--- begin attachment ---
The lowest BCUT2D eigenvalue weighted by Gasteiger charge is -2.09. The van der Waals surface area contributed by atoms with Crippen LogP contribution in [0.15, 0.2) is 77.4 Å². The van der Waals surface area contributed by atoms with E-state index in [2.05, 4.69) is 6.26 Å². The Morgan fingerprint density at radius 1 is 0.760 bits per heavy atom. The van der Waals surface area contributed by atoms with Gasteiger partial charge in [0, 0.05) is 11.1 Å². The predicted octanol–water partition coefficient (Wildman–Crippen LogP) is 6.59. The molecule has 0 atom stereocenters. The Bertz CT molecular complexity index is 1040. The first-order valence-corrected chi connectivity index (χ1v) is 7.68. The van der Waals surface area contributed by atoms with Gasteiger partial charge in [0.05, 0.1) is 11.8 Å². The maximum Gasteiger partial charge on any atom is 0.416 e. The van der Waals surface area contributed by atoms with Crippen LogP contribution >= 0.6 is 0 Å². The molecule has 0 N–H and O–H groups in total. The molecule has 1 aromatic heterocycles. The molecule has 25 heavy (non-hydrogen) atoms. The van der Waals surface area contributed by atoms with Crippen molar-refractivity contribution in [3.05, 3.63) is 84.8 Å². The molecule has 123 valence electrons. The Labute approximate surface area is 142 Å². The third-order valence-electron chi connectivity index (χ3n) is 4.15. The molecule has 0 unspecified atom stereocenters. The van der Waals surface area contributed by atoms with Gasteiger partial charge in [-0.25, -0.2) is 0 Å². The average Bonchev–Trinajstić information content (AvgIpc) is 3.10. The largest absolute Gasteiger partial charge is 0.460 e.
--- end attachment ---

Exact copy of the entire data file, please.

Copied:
The lowest BCUT2D eigenvalue weighted by Gasteiger charge is -2.09. The van der Waals surface area contributed by atoms with Crippen LogP contribution in [0.15, 0.2) is 77.4 Å². The van der Waals surface area contributed by atoms with E-state index in [2.05, 4.69) is 6.26 Å². The Morgan fingerprint density at radius 1 is 0.760 bits per heavy atom. The van der Waals surface area contributed by atoms with Gasteiger partial charge in [0, 0.05) is 11.1 Å². The predicted octanol–water partition coefficient (Wildman–Crippen LogP) is 6.59. The molecule has 0 atom stereocenters. The Bertz CT molecular complexity index is 1040. The first-order valence-corrected chi connectivity index (χ1v) is 7.68. The van der Waals surface area contributed by atoms with Gasteiger partial charge in [0.05, 0.1) is 11.8 Å². The maximum Gasteiger partial charge on any atom is 0.416 e. The van der Waals surface area contributed by atoms with Crippen LogP contribution >= 0.6 is 0 Å². The molecule has 0 N–H and O–H groups in total. The molecule has 1 aromatic heterocycles. The molecule has 25 heavy (non-hydrogen) atoms. The van der Waals surface area contributed by atoms with Crippen molar-refractivity contribution in [3.05, 3.63) is 84.8 Å². The molecule has 123 valence electrons. The Labute approximate surface area is 142 Å². The third-order valence-electron chi connectivity index (χ3n) is 4.15. The molecule has 0 unspecified atom stereocenters. The van der Waals surface area contributed by atoms with Gasteiger partial charge in [-0.25, -0.2) is 0 Å². The average Bonchev–Trinajstić information content (AvgIpc) is 3.10. The largest absolute Gasteiger partial charge is 0.460 e.